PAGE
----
Brasilia - Post Report Question and Answers

Are there problems with ethnic, race/racial minorities or religious prejudices? Gender equality?

Brazil has a "machismo" culture and women can be relegated to certain roles. Some Brazilian men have very strong opinions about women holding leadership roles. For example, only 22% of Brazil's diplomats are women. There are racism issues here, and I'd recommend learning about Brazil's history to understand the nuances. "Brazil on the Rise" is a good book, but a little dated. - May 2017

Not that I am aware of. Brazil still has a rather male-dominated culture though. - May 2017

Very traditional culture, fairly religious. - Mar 2017

Not that I know of. - May 2016

Living with two people of color, one of whom is Muslim, we haven't noticed any prejudices. But we are foreigners, and Brazilians are generally very friendly with foreigners. Not sure what it is like for the Brazilians. There's a mosque and a synagogue, lots of churches of all kinds, a Buddhist temple, and many spiritual places. - Aug 2015

There is a subtle racial problem that I think is partly tied to the locals' views on socio-economic status. Generally, most of those in the service industry are darker skinned, while those with white/lighter skinned tend to be in the white collar industry. If you pay attention, you notice the difference in how the lighter skinned/whites are more respected than those with darker skinned. I've heard of people mention that they because they're darker skinned, they tend to dress up a bit more so as not to be treated like or mistaken for a maid. Basically if you're white, you're good to go, but if you're brown or of any other race, dress well for respect. - Aug 2015

I haven't seen any. The locals come in all colors. The lighter the skin, the more likely a person is well-to-do, but I don't see outright racism. - Aug 2015

They are very rarely explicit, but certainly structural. Most Brazilians truly are colorblind and can't figure out why Americans spend so much time thinking about skin color, but the occasional upper-class Brazilian might have problems with their son or daughter dating someone of a darker skin tone or poorer social class. There is also a latent disrespect for people from the northeast or of indigenous descent that creeps into popular folklore and barstool humor, and tragically, becomes an occasional hate crime. The current government is taking strides to increase access to services by the poorer social classes through measures like quotas at state universities; these will benefit darker-skinned Brazilians and are widely-supported, but don't be surprised to hear affirmative action being criticized as "racist" by those who believe in a strictly merit-based selection mechanism. - Sep 2012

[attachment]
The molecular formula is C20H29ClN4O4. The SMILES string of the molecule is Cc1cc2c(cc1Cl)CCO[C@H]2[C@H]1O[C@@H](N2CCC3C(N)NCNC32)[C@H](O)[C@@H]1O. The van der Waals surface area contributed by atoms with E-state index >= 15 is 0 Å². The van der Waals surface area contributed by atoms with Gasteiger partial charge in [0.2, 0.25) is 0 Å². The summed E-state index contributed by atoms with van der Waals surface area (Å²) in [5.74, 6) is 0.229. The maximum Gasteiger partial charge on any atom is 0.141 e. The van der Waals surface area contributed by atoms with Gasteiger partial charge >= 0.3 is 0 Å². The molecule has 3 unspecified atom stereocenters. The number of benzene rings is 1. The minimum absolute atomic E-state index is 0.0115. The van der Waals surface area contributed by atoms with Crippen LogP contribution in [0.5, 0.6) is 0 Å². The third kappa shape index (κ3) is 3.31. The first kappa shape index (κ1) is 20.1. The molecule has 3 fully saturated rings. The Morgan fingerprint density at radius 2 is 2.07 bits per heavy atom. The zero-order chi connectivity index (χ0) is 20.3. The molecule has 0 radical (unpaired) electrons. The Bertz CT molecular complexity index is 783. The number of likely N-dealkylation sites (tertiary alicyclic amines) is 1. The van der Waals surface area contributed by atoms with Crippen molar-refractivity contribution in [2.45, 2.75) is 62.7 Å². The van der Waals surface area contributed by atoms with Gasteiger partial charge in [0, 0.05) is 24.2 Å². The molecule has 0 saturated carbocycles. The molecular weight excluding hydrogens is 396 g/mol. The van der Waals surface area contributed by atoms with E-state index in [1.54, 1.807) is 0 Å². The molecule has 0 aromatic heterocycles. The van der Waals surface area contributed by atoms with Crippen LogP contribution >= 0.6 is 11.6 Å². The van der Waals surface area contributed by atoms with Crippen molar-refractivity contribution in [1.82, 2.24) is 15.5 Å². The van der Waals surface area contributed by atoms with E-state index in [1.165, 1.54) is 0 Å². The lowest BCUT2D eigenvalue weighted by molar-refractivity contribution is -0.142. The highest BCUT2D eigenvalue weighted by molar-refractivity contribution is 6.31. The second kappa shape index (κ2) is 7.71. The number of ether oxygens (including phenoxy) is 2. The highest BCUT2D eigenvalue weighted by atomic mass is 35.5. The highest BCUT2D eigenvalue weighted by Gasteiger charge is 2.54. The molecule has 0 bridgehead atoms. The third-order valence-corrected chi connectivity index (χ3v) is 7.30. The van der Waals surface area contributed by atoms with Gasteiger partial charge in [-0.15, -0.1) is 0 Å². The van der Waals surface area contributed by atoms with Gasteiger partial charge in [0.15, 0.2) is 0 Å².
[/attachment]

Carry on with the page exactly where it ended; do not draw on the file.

It hasn't been my experience. - Dec 2011

I haven't seen them. That doesn't mean they are not there. - Aug 2011

There are no racial tensions. However, the vast majority of rich people are white, while the majority of the poor are mixed. - Dec 2009

There is one english-speaking non-denominational church that we attended. I believe it calls itself baptist but so many expats from all donominations attend that it didn't feel baptist. It was a bit crowded as the building was too small for the people. It has a good sunday school program and weekly bible studies. As for prejudices, they exist. Certainly there are classes, and generally whites are in the higher class than blacks. - Nov 2009

No - Jun 2009

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